• Praying this in the strong name of Jesus Christ, Amen.
    • Worship
      • Passing the peace of Christ - More than a simple “Good morning” (though that’s a good and right thing to say, too)
      • Holy Communion (Lord’s Supper to non-sacramental Brethren) - Remembering the new covenant of peace that Jesus announced at the Last Supper, and ritualize our being taken into his body by taking his body and blood into ours.
      • Baptism - Being grafted into the family of God, the same family that Cornelius and his household were brought into
  • Service
    • In the church
      • Not papering over/avoiding conflicts - But facing them as an opportunity for God’s peace to break out into our midst (i.e. conflict transformation)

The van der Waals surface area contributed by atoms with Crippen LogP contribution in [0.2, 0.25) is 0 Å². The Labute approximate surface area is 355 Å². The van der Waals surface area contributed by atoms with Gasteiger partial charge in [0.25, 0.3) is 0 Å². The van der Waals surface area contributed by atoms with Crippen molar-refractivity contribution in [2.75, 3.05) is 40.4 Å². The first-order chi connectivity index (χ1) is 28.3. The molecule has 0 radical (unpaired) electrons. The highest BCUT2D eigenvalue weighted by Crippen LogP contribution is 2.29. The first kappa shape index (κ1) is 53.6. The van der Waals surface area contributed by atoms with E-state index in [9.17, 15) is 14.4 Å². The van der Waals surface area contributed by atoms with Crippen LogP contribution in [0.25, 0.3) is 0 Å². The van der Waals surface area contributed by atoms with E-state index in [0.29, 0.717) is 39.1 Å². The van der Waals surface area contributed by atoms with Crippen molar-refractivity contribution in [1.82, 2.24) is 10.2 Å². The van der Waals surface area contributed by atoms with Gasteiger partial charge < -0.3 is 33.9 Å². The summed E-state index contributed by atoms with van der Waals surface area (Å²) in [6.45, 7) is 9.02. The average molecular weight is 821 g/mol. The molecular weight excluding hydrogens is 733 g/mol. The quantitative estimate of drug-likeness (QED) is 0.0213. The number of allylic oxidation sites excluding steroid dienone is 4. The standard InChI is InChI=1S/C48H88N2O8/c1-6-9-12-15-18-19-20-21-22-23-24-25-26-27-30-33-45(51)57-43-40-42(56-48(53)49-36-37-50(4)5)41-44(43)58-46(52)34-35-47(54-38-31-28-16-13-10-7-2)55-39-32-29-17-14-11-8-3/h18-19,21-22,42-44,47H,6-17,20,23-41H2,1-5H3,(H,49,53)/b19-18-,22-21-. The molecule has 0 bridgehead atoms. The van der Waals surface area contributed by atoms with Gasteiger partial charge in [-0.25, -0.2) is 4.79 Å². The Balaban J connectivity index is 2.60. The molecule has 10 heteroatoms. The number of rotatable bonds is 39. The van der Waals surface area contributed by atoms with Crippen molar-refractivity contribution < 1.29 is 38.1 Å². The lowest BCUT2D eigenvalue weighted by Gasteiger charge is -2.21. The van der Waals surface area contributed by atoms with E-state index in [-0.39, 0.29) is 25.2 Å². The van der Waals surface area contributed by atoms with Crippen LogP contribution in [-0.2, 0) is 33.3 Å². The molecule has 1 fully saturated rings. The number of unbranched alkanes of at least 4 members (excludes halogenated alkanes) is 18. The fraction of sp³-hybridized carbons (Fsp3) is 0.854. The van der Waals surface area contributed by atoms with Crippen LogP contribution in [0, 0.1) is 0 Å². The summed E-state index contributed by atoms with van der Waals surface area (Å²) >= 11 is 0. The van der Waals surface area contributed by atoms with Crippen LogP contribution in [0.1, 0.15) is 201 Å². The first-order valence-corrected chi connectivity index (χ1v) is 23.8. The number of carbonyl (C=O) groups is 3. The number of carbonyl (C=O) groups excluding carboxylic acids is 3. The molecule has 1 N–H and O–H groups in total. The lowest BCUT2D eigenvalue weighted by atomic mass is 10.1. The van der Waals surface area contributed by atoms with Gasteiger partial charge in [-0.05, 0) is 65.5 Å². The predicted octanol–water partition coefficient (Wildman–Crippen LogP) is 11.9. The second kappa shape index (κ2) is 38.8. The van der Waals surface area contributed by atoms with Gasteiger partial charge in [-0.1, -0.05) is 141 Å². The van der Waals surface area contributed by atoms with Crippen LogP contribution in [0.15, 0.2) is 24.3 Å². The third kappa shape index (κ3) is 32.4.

• Not treating large-scale church conflicts as battlegrounds upon which our enemies must be defeated
    • To the world
      • Seeking the peace of the [city/country/farm town/village/etc.] - Loving our neighbors and enemies as we love ourselves, and loving above all the God revealed to us in Jesus Christ, who is Lord of all, and who is our peace, who left us that peace that we might be ambassadors of God’s ministry of reconciliation
  • Who are we? Whose are we? - We are God’s people united in the body of Christ Jesus
    • Menno Simons, 16th century radical reformer and namesake of Mennonites, a communion hymn:
      We are people of God’s peace as a new creation,Love unites and strengthens us at this celebration.Sons and daughters of the Lord, serving one another,A new covenant of peace binds us all together.